View all Finding the Plug | July 29, 2017
Preface V of Easter
In the Letter to the Hebrews we’re taught that Our Lord is a priest forever in the line of Melchizedek (see Hebrews 5:6,10; 6:20; 7:11,15). Unlike the Levitical priesthood of the Old Testament, Our Lord was not established as a priest due to a hereditary eligibility: the Levitical priests were all from the tribe of Levi, and Our Lord was from the tribe of Judah. Melchizedek seemed to come out of nowhere, not drawing from any hereditary origin as the foundation for his priesthood. Our Lord, like Melchizedek, did not become a priest due to heredity. However, Our Lord had an even greater source of priesthood than Melchizedek or the Levitical priesthood: he became a priest “by the power of an indestructible life” (Hebrews 7:16). It was that indestructible life that enabled him to establish and perform a priesthood that no one could have performed before him due to sin and death.
Christ, Priest and Victim
The Levitical priests were many because they could not continue exercising their priestly office; upon death their office ceased (see Hebrews 7:23-25). Our Lord, on the other hand, lives forever and exercises his priesthood forever: “Consequently he is able for all time to save those who draw near to God through him, since he always lives to make intercession for them” (Hebrews 7:25). The bishops and priests who serve us today in the ministerial priesthood, unlike the Levitical priests, participate in the one priesthood of Christ, rendering him present through the ages by the celebration of the sacraments in which we encounter Christ, even as he exercises his priesthood forever at the right hand of the Father.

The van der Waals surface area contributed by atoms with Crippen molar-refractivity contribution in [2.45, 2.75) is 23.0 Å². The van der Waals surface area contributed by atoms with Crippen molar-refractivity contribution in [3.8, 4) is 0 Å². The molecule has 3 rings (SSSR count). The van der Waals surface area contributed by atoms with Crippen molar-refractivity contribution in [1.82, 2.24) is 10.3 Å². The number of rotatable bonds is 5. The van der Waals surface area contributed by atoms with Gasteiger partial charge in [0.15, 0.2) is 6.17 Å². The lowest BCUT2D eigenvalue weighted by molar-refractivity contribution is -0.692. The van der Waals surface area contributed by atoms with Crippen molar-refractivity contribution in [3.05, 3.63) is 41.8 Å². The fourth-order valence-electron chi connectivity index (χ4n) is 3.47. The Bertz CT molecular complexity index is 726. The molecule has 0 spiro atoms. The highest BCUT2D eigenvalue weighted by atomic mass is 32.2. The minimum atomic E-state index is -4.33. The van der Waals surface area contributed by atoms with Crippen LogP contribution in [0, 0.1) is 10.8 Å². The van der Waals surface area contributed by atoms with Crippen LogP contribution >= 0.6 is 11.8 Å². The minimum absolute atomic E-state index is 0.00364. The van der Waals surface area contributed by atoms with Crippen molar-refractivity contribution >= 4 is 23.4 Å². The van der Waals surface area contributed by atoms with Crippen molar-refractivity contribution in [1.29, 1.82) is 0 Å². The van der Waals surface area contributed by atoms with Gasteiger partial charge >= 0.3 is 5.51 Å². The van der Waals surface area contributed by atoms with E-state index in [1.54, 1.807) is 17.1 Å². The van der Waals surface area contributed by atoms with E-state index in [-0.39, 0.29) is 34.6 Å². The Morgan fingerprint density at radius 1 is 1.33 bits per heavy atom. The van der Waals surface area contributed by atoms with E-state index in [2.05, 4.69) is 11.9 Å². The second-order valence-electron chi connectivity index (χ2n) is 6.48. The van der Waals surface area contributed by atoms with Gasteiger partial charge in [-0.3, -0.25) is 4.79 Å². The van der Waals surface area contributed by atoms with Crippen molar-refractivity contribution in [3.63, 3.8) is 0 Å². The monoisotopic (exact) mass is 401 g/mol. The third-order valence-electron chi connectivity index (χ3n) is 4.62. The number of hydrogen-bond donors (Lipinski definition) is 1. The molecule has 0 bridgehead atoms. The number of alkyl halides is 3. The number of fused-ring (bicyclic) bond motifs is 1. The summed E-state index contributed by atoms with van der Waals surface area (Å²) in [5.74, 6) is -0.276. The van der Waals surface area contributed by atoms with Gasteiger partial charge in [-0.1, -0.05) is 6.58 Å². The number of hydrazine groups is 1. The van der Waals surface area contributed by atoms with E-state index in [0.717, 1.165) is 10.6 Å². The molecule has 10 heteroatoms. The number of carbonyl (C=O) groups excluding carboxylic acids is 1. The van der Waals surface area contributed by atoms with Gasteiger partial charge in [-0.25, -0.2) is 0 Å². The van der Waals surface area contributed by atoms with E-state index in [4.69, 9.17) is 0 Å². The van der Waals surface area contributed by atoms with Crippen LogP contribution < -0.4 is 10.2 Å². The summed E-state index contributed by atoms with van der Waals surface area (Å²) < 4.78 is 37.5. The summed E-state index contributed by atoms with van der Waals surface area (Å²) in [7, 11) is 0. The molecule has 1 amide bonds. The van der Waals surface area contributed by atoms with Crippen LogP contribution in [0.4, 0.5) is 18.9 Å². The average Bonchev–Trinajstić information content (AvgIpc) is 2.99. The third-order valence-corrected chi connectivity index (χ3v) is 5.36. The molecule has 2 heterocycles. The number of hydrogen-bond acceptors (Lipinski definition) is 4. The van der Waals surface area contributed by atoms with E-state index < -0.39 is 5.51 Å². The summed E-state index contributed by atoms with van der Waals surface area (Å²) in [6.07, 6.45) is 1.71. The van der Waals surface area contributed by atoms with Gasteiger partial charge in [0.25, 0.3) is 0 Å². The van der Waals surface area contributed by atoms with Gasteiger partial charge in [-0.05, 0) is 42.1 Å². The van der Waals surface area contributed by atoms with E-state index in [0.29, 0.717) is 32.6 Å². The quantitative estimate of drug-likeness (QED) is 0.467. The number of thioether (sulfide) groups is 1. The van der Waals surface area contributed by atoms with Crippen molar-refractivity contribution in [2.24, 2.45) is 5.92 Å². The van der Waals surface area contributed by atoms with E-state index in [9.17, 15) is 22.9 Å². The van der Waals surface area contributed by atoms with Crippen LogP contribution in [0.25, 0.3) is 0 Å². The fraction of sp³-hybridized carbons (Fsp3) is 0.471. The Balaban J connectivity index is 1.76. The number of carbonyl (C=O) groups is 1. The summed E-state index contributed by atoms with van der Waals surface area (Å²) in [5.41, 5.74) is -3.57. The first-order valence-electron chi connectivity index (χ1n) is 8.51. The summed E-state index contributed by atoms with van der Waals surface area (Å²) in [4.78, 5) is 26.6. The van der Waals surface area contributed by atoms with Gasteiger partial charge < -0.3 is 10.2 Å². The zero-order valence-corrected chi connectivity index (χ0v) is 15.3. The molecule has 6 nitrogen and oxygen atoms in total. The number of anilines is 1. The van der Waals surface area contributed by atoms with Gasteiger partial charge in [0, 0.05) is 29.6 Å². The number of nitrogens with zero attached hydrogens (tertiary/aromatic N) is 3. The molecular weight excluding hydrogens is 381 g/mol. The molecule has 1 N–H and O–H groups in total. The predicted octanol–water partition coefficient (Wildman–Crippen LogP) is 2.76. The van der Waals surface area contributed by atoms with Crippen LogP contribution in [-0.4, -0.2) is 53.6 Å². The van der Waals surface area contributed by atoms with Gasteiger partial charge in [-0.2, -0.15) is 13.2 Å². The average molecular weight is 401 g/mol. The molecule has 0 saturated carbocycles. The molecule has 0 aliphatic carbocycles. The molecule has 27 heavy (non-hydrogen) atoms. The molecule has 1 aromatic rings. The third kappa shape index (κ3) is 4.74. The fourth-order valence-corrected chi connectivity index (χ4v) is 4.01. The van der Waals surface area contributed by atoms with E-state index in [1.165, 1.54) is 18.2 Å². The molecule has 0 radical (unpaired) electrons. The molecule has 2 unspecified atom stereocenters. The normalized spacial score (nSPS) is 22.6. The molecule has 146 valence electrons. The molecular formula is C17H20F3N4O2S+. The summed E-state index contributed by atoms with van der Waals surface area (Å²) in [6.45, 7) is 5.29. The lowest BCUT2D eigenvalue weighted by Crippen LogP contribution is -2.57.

Christ is not only priest, but victim. No one who sees how he was brutalized during the Passion doubts that he was victimized, but this victim freely offered himself as sacrificial victim for our sins, once and for all: “He has no need, like those high priests [Levitical priests], to offer sacrifices daily, first for his own sins and then for those of the people; he did this once for all when he offered up himself” (Hebrews 7:27). No priest before him would have been able to establish and exercise a priesthood forever through a complete self-offering. He did so and was raised from the dead so that his priesthood could continue forever, as well of the fruits of his self-offering on the Cross.
“By the oblation of his Body, he brought the sacrifices of old to fulfillment in the reality of the Cross and, by commending himself to you for our salvation, showed himself the Priest, the Altar, and the Lamb of sacrifice.”
Our Lord not only brought all the sacrifices of the Old Testament priesthood to fulfillment through his Passion; he brings all our sacrifices to fulfillment too. Even as the bishop or priest raises Our Lord in the Eucharist to the Heavenly Father we lay alongside him our prayers and sacrifices for the good of the whole world. From bishop on down every believer participates in the priesthood of Christ, not all in the same manner, but all through the same High Priest in Heaven.
In worship the altar represents the threshold between the human and the divine. On the altar the human reaches up to the divine, and the divine comes down to touch the human and transform it into something purer, nobler, and holier. It happens to the bread and wine that become Our Lord’s Body, Blood, Soul, and Divinity, something we consume to become more like him in Holy Communion just as he condescended to become more like us through his Incarnation. In this sense Our Lord is the Altar too: in his own Person he is the threshold between the human and the divine. Let’s embrace the humanity he shows us so that he can draw us more deeply into the divine life.